If you’ve come across more rainbows than usual in the past few weeks, there’s a good reason: June is internationally recognized as LGBT Pride month, a time when LGBT groups celebrate with events and parades bedazzled in colorful memorabilia. With the Supreme Court’s ruling on marriage equality expected later this month, many people are asking if Pride is still as important as it was in decades past. The answer is absolutely yes. As we head into the final week of festivities, here are four reasons Pride matters more than ever:
1. Pride commemorates our history.
In 1969, it was illegal for LGBT people to congregate at a bar, or for bars to serve LGBT people. The Mafia-owned Stonewall Inn, located in New York’s Greenwich Village, was one of the few places LGBT people could get a drink or hang out. Even there, life wasn’t easy: Police frequently raided the bar, issuing fines and violently arresting patrons. In the early morning of June 28th, 1969, a black trans woman named Marsha Johnson struck back by throwing a shot glass at police officers. This act of resistance, known today as the “shot glass heard around the world,” kicked off days of rioting as LGBT people rose up against the police system’s brutality and bigotry. A month later, Brenda Howard, a bisexual woman, helped plan the first Christopher Street Liberation Day March near the site of the riots. And while the LGBT civil rights movement has made great strides in the decades since then, we’re still far from true freedom and equality – which is why we should never forget where and how Pride celebrations started.
2. Pride celebrates our accomplishments.
As a community, LGBT people have a lot to be grateful for this year. For the first time in history, a standing President said the words “bisexual” and “transgender.” Legal wins against reparative therapy in New Jersey and California have brought us one step closer to a federal ban against the harmful pseudo-science practice. Last February, the LGBT community celebrated our first openly bisexual governor – the only openly LGBT governor in our nation’s history. We’ve also dominated Hollywood with historic magazine covers, accurate TV depictions of same-sex sex, and transgender awareness. Pride is a time to celebrate all of this and more.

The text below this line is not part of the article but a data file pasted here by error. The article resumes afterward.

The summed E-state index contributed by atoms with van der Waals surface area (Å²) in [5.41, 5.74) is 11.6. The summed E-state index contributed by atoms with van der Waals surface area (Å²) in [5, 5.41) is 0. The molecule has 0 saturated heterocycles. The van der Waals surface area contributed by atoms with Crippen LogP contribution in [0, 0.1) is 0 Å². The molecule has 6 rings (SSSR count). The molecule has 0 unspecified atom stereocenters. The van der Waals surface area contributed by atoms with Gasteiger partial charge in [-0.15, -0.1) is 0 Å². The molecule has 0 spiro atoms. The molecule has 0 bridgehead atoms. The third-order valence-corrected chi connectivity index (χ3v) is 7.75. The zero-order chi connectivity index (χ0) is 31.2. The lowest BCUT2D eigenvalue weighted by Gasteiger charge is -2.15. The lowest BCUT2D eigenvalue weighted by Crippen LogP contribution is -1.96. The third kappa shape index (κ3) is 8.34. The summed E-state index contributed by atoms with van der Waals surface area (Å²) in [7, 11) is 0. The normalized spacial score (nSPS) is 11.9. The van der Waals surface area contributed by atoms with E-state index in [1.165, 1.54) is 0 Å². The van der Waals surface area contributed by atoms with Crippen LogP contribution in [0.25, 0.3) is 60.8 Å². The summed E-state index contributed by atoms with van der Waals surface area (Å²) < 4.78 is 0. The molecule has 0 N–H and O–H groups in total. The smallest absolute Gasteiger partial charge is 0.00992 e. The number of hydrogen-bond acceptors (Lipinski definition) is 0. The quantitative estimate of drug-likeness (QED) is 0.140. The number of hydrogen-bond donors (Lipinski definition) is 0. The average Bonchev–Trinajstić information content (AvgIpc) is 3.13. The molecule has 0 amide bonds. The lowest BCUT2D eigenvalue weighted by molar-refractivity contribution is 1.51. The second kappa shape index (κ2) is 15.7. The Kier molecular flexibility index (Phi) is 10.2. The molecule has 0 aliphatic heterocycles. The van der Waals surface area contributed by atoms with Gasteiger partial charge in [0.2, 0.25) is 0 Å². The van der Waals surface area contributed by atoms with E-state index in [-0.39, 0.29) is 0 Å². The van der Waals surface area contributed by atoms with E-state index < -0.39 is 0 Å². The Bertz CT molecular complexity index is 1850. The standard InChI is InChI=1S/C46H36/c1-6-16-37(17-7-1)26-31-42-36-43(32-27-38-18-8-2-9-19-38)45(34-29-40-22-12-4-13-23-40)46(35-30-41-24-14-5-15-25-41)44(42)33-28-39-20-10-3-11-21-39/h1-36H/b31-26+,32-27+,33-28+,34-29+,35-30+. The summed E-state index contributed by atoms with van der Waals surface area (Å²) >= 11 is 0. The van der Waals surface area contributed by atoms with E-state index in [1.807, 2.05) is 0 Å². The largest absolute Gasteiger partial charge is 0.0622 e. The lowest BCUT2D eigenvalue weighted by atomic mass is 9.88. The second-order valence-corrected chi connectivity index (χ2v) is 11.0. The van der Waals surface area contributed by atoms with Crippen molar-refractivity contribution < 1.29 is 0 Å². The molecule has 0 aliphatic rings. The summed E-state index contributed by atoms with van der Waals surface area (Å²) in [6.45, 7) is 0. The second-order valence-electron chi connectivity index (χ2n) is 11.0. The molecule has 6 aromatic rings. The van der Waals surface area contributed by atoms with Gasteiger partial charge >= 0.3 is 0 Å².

3. Pride allows us to celebrate our sexual and gender identities in public.
Despite these signs of progress, many Americans are still against same-sex PDA. In 2014, GLAAD commissioned a Harris Poll measuring attitudes about LGBT persons. Surprisingly, even those who said they supported marriage equality also said that they felt uncomfortable seeing same-sex couples kiss or hold hands. Due to this public discomfort, in many parts of the country it can still be unsafe for LGBT persons to express same-sex affection. Hate crimes against LGBT individuals – or even just against people who appear LGBT to hateful eyes – are still occurring. Large-scale Pride events are a safe place for LGBT people to express affection in public without worrying.
4. Pride reminds us that we still have a long way to go.
As we head toward historic wins on marriage equality, it’s crucial to remember that many other victories are still needed for real equality. When it comes to basic civil rights, LGBT people are still second-class citizens in the eyes of the law. In 29 states, it is still legal to fire someone for being gay, lesbian or bisexual. In 32 states, the same is true for being trans. LGBT people also face widespread housing discrimination with no protection under the law: 33 states don’t include protections for sexuality under housing discrimination laws, and 35 states lack those protections for trans identities. And it could get worse, with conservatives scheming up “religious freedom” bills aimed to deny basic services to LGBT people. Marriage equality is far from the final frontier for LGBT civil rights. It’s only the beginning. Pride is the ideal time to remember our past while recognizing our long road ahead.